This week I had the pleasure of chairing the stage at RetailEXPO 2019, held once again at London's Olympia.
The list of speakers was like a who's who of the industry, from Justin King to Kate Hardcastle to Andy Murray to Helen Dickinson to Michel Roux Jr.
From packed sessions to inspirational speakers, the event goes from strength to strength and has now firmly established itself on the retail calendar.
Here are some retail reflections from this years' show.
Day One: Store Design & Experience Stage
Stores are dead right? The High Street is dying right? Wrong!
On the evidence of my day hosting the store stage, they are anything but dead. And what's more, the store of the future is going to be more exciting, more inspiring and more engaging than ever before.
It seems that we're going beyond 'experiential' retail and that can only be good because I never liked that hackneyed term anyway.
And whilst Harry Selfridge spoke of his store being a social hub and a place to gather and commune - and that was over a hundred years ago - it's taken the rest of retail all this time to cotton on to the idea.
From David Dalziel (Dalziel & Pow) discussing store design to Howard Saunders (22nd & 5th) discussing the new era of stores to Greg Klingaman (Diageo) explaining how Johnnie Walker is using the power of the store experience to drive the brand, it was clear that rather than being a drag on profitability, more than ever, stores are the means by which brands and retailers can reach for the stars.
Yes, the future is going to be different, yes it will be challenging and yes, there will be many more store closures.
But the way we approach this is determined by whether our cup is half empty or half full.
In the words of Howard Saunders, the Retail Futurist, stores should no longer be selling 'stuff' they should be regarded as playgrounds for us all.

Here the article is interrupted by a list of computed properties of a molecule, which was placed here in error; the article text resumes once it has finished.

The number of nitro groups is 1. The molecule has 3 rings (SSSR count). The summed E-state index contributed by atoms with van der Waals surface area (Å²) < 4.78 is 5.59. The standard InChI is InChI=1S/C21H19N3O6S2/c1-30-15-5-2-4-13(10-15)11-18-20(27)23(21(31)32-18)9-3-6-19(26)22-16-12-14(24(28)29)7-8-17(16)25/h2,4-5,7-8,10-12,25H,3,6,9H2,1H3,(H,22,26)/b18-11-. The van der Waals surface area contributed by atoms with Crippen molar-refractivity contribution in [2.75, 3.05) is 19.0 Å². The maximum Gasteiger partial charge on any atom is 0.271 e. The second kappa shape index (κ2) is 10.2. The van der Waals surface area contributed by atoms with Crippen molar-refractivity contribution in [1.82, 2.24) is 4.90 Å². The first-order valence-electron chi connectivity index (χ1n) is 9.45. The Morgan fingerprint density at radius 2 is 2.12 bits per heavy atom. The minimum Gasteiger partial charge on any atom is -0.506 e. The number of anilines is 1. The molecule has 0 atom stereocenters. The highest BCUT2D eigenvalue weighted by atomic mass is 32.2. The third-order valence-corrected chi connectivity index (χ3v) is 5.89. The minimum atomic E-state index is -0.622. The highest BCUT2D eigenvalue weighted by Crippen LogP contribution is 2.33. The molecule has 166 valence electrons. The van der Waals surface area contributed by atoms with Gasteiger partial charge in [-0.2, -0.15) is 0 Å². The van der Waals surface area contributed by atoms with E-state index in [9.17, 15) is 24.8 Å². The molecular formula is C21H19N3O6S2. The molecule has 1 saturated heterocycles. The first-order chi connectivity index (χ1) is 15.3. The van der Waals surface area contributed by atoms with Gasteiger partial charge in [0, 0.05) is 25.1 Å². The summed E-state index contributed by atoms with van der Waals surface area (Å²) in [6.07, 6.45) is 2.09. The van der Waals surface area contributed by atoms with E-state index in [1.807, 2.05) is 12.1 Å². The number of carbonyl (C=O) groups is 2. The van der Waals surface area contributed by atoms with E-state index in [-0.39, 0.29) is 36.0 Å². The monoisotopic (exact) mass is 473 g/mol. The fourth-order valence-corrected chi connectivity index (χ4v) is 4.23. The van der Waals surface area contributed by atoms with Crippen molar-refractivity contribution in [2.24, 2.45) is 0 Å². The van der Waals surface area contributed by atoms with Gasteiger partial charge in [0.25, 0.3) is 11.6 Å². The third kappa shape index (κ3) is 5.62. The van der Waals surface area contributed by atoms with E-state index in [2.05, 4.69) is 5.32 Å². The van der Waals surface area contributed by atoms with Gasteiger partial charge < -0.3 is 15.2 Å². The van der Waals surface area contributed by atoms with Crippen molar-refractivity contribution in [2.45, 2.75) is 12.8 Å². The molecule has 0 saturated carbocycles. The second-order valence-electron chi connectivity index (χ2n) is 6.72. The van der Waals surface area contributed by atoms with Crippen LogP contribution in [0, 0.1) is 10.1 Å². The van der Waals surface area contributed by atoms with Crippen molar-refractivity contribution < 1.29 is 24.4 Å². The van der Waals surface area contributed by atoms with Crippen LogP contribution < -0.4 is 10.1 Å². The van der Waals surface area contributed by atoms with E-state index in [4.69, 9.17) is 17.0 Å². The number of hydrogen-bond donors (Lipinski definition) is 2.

Day Two: Headline Stage
I was salivating at the prospect of the first speaker, after all, it's not every day that you welcome Michel Roux Jr to the stage.
Amongst many anecdotes and observations was the underlying message: always strive for excellence.
Disrupt or be disrupted is a message that we've heard for many moons now but the most striking thing which Ronan Tighe from Moonpig revealed was that they fairly quickly realised that in order to do so they would have to reorganise their teams around customer goals as opposed to corporate goals.
How many retailers could benefit from doing likewise I wonder?
If you've ever considered the technology which is going to shape our future shopping experiences, Martin Wild of German electronics consumer group MediaMarktSaturn provided a fascinating glimpse.
There were many examples of in store robotics, augmented reality, virtual reality and use cases for artificial intelligence.
But the primary question remains; are we as consumers ready for this and will we adopt it? After all, retail is the most human of industries.
It's often referred to as the 600lb gorilla and its CEO said last November that ultimately it would go bankrupt. There have been many books written about Amazon but none better than 'Amazon: How The World's Most Relentless Retailer Will Continue To Revolutionise Commerce' co-authored by Natalie Berg and Miya Knights.
And it was Miya who provided a great overview of what retailers can learn from Amazon and in particular what they should be focusing on doing which Amazon can't. It's not quite the David and Goliath encounter that many seem to suggest.
Unless you've been on the moon these past weeks, you can't have failed to notice the climate change agenda which has seemingly been in the news more than Brexit.
And sustainability is becoming a key issue for retailers, being so much in the forefront and in the public eye. It's very difficult for them to hide from the issue, whether it's plastic waste, the amount of water needed to grow cotton or working conditions in factories in Bangladesh and the like.
A panel session featuring H&M, Kingfisher, Farfetch and the British Retail Consortium, explored the role retail has in tackling these issues. It isn't easy but needs to be part of the DNA of every retailer.
Simon Calver of BGF Investments provided some insightful guidance as a way of closing the stage for this year. Moral of the story? Don't try (yet another) 'have I got a great AI solution for you' pitch, focus on data and personalisation.
Customers are integrated, so should you be.
What a great way to bring RetailEXPO 2019 to a close. We truly are the lucky ones.
Andrew Busby is the Founder of Retail Reflections, global top 20 retail influencer, Forbes contributor and an IBM Futurist.